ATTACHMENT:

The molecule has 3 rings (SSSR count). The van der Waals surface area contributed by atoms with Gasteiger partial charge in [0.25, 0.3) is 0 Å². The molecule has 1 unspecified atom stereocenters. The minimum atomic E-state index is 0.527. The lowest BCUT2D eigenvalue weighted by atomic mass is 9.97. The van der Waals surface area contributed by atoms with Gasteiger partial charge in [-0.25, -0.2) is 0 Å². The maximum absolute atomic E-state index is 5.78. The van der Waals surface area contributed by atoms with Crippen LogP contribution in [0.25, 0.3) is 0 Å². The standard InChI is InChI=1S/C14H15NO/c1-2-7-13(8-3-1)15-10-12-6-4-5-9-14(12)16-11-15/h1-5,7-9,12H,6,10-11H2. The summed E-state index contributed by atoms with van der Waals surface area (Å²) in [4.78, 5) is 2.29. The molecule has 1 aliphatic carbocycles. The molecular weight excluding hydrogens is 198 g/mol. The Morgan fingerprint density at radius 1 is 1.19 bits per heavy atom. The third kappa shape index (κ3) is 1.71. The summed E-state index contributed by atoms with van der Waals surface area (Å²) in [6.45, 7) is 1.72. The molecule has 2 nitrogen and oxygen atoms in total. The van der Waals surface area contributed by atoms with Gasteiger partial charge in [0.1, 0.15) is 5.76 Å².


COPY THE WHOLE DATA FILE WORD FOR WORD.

The molecule has 3 rings (SSSR count). The van der Waals surface area contributed by atoms with Gasteiger partial charge in [0.25, 0.3) is 0 Å². The molecule has 1 unspecified atom stereocenters. The minimum atomic E-state index is 0.527. The lowest BCUT2D eigenvalue weighted by atomic mass is 9.97. The van der Waals surface area contributed by atoms with Gasteiger partial charge in [-0.25, -0.2) is 0 Å². The maximum absolute atomic E-state index is 5.78. The van der Waals surface area contributed by atoms with Crippen LogP contribution in [0.25, 0.3) is 0 Å². The standard InChI is InChI=1S/C14H15NO/c1-2-7-13(8-3-1)15-10-12-6-4-5-9-14(12)16-11-15/h1-5,7-9,12H,6,10-11H2. The summed E-state index contributed by atoms with van der Waals surface area (Å²) in [4.78, 5) is 2.29. The molecule has 1 aliphatic carbocycles. The molecular weight excluding hydrogens is 198 g/mol. The Morgan fingerprint density at radius 1 is 1.19 bits per heavy atom. The third kappa shape index (κ3) is 1.71. The summed E-state index contributed by atoms with van der Waals surface area (Å²) in [6.45, 7) is 1.72. The molecule has 2 nitrogen and oxygen atoms in total. The van der Waals surface area contributed by atoms with Gasteiger partial charge in [0.1, 0.15) is 5.76 Å².